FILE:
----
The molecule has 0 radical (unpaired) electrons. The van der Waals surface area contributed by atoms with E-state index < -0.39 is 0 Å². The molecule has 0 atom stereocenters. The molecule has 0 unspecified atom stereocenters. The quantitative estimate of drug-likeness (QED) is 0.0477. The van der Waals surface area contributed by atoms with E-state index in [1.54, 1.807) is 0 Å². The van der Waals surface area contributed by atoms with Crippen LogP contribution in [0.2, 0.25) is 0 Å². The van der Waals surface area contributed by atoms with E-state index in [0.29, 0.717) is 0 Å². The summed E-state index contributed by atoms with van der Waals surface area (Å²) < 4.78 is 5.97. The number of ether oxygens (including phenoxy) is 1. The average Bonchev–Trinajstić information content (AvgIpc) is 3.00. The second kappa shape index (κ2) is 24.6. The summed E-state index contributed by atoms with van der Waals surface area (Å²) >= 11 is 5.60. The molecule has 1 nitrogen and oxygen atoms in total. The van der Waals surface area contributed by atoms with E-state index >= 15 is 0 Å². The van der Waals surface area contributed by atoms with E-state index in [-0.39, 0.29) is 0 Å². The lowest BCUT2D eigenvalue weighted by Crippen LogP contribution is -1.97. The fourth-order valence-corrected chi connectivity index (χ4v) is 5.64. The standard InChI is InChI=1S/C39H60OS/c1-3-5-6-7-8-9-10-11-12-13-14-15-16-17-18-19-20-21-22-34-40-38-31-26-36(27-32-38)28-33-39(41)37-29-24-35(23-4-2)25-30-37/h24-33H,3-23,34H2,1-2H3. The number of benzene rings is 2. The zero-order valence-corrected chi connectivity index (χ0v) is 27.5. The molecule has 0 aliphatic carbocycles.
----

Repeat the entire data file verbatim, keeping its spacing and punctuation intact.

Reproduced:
The molecule has 0 radical (unpaired) electrons. The van der Waals surface area contributed by atoms with E-state index < -0.39 is 0 Å². The molecule has 0 atom stereocenters. The molecule has 0 unspecified atom stereocenters. The quantitative estimate of drug-likeness (QED) is 0.0477. The van der Waals surface area contributed by atoms with E-state index in [1.54, 1.807) is 0 Å². The van der Waals surface area contributed by atoms with Crippen LogP contribution in [0.2, 0.25) is 0 Å². The van der Waals surface area contributed by atoms with E-state index in [0.29, 0.717) is 0 Å². The summed E-state index contributed by atoms with van der Waals surface area (Å²) < 4.78 is 5.97. The number of ether oxygens (including phenoxy) is 1. The average Bonchev–Trinajstić information content (AvgIpc) is 3.00. The second kappa shape index (κ2) is 24.6. The summed E-state index contributed by atoms with van der Waals surface area (Å²) >= 11 is 5.60. The molecule has 1 nitrogen and oxygen atoms in total. The van der Waals surface area contributed by atoms with E-state index >= 15 is 0 Å². The van der Waals surface area contributed by atoms with E-state index in [-0.39, 0.29) is 0 Å². The lowest BCUT2D eigenvalue weighted by Crippen LogP contribution is -1.97. The fourth-order valence-corrected chi connectivity index (χ4v) is 5.64. The standard InChI is InChI=1S/C39H60OS/c1-3-5-6-7-8-9-10-11-12-13-14-15-16-17-18-19-20-21-22-34-40-38-31-26-36(27-32-38)28-33-39(41)37-29-24-35(23-4-2)25-30-37/h24-33H,3-23,34H2,1-2H3. The number of benzene rings is 2. The zero-order valence-corrected chi connectivity index (χ0v) is 27.5. The molecule has 0 aliphatic carbocycles.